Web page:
Liability of Online Service Providers for Defamatory Content: The Case of Online Discussion Forums

Author: Kelvin Kwok 

Published in: The Law Quarterly Review, v. 130 n. 2, p. 206-211. (2014)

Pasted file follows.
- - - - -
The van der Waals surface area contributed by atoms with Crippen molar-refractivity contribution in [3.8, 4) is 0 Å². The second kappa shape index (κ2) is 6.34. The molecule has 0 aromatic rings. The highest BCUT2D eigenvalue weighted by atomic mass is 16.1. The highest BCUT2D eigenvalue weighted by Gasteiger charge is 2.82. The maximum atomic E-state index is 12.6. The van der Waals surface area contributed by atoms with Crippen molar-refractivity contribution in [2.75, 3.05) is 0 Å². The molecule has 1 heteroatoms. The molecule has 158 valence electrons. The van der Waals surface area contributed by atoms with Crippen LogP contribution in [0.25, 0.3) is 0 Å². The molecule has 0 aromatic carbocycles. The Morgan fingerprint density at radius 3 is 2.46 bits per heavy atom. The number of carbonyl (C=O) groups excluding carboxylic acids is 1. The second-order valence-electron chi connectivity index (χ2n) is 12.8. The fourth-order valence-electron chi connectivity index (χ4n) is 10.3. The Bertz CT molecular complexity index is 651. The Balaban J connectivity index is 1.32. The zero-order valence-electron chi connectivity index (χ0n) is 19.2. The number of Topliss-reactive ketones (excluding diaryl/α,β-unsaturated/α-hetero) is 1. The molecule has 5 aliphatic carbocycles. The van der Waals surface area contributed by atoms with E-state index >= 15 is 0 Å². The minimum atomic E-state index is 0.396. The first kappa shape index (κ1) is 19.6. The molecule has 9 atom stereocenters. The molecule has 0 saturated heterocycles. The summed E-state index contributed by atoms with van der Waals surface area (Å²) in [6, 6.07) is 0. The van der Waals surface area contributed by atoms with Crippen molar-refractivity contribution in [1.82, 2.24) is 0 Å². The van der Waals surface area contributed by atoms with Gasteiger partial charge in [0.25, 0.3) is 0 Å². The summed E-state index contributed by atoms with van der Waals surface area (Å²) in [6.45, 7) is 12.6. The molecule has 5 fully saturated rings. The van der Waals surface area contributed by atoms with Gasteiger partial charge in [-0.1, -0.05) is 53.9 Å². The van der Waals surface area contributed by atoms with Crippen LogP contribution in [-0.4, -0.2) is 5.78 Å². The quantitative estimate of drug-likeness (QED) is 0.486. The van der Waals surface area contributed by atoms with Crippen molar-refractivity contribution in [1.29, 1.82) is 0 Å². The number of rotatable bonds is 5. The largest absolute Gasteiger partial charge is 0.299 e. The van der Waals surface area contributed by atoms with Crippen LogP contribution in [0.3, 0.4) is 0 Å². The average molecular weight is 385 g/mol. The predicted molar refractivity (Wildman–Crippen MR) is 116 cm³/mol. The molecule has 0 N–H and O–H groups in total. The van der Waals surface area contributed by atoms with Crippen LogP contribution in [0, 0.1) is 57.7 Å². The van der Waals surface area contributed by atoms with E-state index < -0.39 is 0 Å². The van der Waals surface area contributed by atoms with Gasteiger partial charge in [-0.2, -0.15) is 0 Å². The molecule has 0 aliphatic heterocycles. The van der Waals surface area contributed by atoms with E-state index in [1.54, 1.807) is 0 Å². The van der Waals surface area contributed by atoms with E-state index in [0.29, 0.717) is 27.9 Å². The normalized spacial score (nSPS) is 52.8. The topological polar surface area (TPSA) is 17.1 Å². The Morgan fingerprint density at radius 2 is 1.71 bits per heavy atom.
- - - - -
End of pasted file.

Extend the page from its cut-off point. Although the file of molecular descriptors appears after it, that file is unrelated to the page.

Abstract: A perplexing, contemporary issue in libel law is whether online service providers (OSPs) should be held responsible for defamatory content published by Internet users using their services. The English courts have previously wrestled with this issue in the context of weblogs (Tamiz v. Google [2013] EWCA Civ 68; [2013] 1 W.L.R. 2151; Davison v. Habeeb [2011] EWHC 3031 (QB); [2012] 3 C.M.L.R. 6), newsgroups (Godfrey v. Demon Internet Ltd [2001] Q.B. 201), search engines (Metropolitan International Schools Ltd v. Designtechnica Corp [2009] EWHC 1765; [2011] 1 W.L.R. 1743), and mere conduits (Bunt v. Tilley [2006] EWHC 407 (QB); [2007] 1 W.L.R. 1243). In Oriental Press Group Ltd v. Fevaworks Solutions Ltd [2013] HKEC 1025, the Hong Kong Court of Final Appeal (HKCFA), perhaps for the first time in the common law world, addressed this question in the setting of online discussion forums. This paper critically analyses the reasoning of the HKCFA in Oriental Press Group.

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